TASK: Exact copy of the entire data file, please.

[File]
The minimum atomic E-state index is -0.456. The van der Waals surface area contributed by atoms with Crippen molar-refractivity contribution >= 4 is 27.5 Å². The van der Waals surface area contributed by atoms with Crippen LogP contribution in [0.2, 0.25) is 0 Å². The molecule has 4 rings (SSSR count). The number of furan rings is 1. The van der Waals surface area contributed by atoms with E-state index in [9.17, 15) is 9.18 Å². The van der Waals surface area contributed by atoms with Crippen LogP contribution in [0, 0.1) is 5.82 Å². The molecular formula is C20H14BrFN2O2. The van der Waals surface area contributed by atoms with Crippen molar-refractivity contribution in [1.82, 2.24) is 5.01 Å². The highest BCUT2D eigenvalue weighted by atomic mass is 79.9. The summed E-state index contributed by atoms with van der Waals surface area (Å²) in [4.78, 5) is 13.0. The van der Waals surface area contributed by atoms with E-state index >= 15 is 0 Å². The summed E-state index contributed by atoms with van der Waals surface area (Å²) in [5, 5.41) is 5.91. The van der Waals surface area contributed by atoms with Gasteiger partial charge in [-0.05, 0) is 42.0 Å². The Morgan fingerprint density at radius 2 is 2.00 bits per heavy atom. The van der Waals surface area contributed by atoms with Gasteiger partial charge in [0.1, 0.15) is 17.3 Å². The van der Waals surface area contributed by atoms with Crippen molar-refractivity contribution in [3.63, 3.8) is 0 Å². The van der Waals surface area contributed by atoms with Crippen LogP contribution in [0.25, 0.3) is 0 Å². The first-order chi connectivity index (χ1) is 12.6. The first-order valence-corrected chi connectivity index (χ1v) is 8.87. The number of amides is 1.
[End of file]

The minimum atomic E-state index is -0.456. The van der Waals surface area contributed by atoms with Crippen molar-refractivity contribution >= 4 is 27.5 Å². The van der Waals surface area contributed by atoms with Crippen LogP contribution in [0.2, 0.25) is 0 Å². The molecule has 4 rings (SSSR count). The number of furan rings is 1. The van der Waals surface area contributed by atoms with E-state index in [9.17, 15) is 9.18 Å². The van der Waals surface area contributed by atoms with Crippen LogP contribution in [0, 0.1) is 5.82 Å². The molecular formula is C20H14BrFN2O2. The van der Waals surface area contributed by atoms with Crippen molar-refractivity contribution in [1.82, 2.24) is 5.01 Å². The highest BCUT2D eigenvalue weighted by atomic mass is 79.9. The summed E-state index contributed by atoms with van der Waals surface area (Å²) in [4.78, 5) is 13.0. The van der Waals surface area contributed by atoms with E-state index >= 15 is 0 Å². The summed E-state index contributed by atoms with van der Waals surface area (Å²) in [5, 5.41) is 5.91. The van der Waals surface area contributed by atoms with Gasteiger partial charge in [-0.05, 0) is 42.0 Å². The Morgan fingerprint density at radius 2 is 2.00 bits per heavy atom. The van der Waals surface area contributed by atoms with Gasteiger partial charge in [0.1, 0.15) is 17.3 Å². The van der Waals surface area contributed by atoms with Crippen molar-refractivity contribution in [3.63, 3.8) is 0 Å². The van der Waals surface area contributed by atoms with Crippen LogP contribution in [0.25, 0.3) is 0 Å². The first-order chi connectivity index (χ1) is 12.6. The first-order valence-corrected chi connectivity index (χ1v) is 8.87. The number of amides is 1.